State rule change requires coverage for birth control

Associated Press

SEATTLE — When Rana Nelson of Tacoma had a baby in January, she had no problem getting her insurance company to pay the $5,000 hospital bill.

But when she got an IUD, a birth control device, implanted later, the insurance company demanded she pay the $500 herself.

"It doesn’t make sense," she said.

She and others celebrated Wednesday as state Insurance Commissioner Mike Kreidler signed a rule requiring insurance companies to offer birth control coverage along with their regular prescription drug plans.

"With the signing of this rule, we’re going to end sex discrimination in Washington," Kreidler said. He joked that if men were primarily responsible for birth control, the state would have had the coverage requirement a long time ago.

"It might even have been etched in the state constitution," he quipped.

Nineteen other states have passed laws requiring birth control coverage in some form; Oregon currently is considering such a rule.

The new rule takes effect Jan. 1. It will apply to about 200,000 Washington women covered by state-regulated insurance companies. The rule will give women better access to all kinds of birth control, including emergency "morning-after" pills.

Most people who work for large companies have health insurance that falls under federal regulations, so they won’t be affected by Kreidler’s rule. But there’s change afoot on the federal front, too.

The federal Equal Employment Opportunity Commission ruled last December that excluding birth control coverage is gender discrimination. And U.S. District Judge Robert Lasnik in Seattle ruled in June that it is discriminatory to deny contraceptive coverage while covering other prescription drugs.

Some business groups have complained this required benefit will drive up the cost of health care at a time when businesses can ill afford it.

"They’re going to have to pay more, and that means they may not be able to afford prescription drug coverage (for employees) at all," said Carolyn Logue, state director of the National Federation of Independent Business. She said her members’ health insurance costs increased an average of 20 percent to 50 percent last year.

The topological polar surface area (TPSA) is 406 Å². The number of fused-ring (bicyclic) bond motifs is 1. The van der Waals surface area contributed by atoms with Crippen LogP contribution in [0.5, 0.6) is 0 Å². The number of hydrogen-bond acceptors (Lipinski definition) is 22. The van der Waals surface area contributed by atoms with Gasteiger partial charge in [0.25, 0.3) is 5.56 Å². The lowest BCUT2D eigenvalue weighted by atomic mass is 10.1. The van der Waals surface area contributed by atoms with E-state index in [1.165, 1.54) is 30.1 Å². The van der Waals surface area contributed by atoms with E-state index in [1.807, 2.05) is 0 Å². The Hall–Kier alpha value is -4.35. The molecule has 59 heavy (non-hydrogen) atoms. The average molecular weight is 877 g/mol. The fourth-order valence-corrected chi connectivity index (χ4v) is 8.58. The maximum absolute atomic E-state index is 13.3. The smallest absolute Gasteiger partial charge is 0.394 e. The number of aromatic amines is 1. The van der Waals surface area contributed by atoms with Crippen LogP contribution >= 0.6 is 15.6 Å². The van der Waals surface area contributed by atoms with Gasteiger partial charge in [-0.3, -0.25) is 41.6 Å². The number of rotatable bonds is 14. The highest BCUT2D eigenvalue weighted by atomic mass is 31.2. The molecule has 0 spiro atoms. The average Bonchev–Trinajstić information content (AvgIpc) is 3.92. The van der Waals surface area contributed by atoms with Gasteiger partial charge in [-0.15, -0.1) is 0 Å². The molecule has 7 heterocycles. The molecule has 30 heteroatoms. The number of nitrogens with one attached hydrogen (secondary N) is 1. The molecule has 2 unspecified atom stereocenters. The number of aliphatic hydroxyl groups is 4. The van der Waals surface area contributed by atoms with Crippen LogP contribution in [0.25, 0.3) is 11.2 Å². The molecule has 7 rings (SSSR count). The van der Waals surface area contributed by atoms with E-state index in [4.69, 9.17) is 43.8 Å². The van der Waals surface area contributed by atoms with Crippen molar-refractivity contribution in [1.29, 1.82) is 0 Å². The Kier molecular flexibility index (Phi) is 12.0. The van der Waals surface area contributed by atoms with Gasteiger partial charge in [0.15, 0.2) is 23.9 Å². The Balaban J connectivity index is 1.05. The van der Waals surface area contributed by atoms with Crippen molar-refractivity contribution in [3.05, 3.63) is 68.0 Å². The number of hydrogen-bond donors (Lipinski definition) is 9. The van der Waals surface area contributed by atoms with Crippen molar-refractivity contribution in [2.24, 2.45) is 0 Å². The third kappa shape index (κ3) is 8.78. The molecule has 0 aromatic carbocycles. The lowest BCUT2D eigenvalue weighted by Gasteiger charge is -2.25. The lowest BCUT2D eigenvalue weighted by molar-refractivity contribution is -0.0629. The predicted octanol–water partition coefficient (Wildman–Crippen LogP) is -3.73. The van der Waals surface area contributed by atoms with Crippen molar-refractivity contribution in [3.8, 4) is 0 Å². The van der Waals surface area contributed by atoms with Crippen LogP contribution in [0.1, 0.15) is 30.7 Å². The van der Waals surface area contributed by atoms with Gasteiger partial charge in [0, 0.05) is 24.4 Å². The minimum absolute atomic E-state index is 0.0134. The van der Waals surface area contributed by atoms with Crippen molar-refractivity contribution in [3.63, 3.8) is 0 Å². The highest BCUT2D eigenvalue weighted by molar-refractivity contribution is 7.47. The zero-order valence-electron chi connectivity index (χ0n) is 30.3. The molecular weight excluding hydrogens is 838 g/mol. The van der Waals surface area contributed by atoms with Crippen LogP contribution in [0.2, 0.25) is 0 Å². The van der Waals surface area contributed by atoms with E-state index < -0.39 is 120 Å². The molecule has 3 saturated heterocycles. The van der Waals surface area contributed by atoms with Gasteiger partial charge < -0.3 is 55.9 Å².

Kreidler said offering the benefit will cost employers only $17.12 a year.

"When you balance that against the cost of maternity coverage and unintended pregnancy, it doesn’t take a lot of that to balance the cost of birth control coverage," Kreidler said.

But Logue said that most women who plan their pregnancies and need birth control find a way to pay for it, so the new benefit won’t prevent many unwanted pregnancies.

Kreidler stressed this is not a new mandate he’s making up out of thin air — he’s just following state law that bans discrimination on the basis of gender. If businesses are unhappy with the rule, he said, "they need to go to the Legislature and change the law."

Groups such as the National Abortion Rights Action League, Planned Parenthood and the National Organization for Women applauded Kreidler for signing the rule. They worried that earlier drafts included loopholes that would weaken the rule, such as including the term "medically necessary" to define when birth control would be covered.

Kreidler removed that language from the final rule, and revised it in other ways that won wholehearted support from NARAL and the other groups.

"Washington women have needed this coverage for a very long time," said Kate Sadlon, communications director for Washington NARAL. "It’s been a very long fight. The message is, birth control must be considered basic health care for women."

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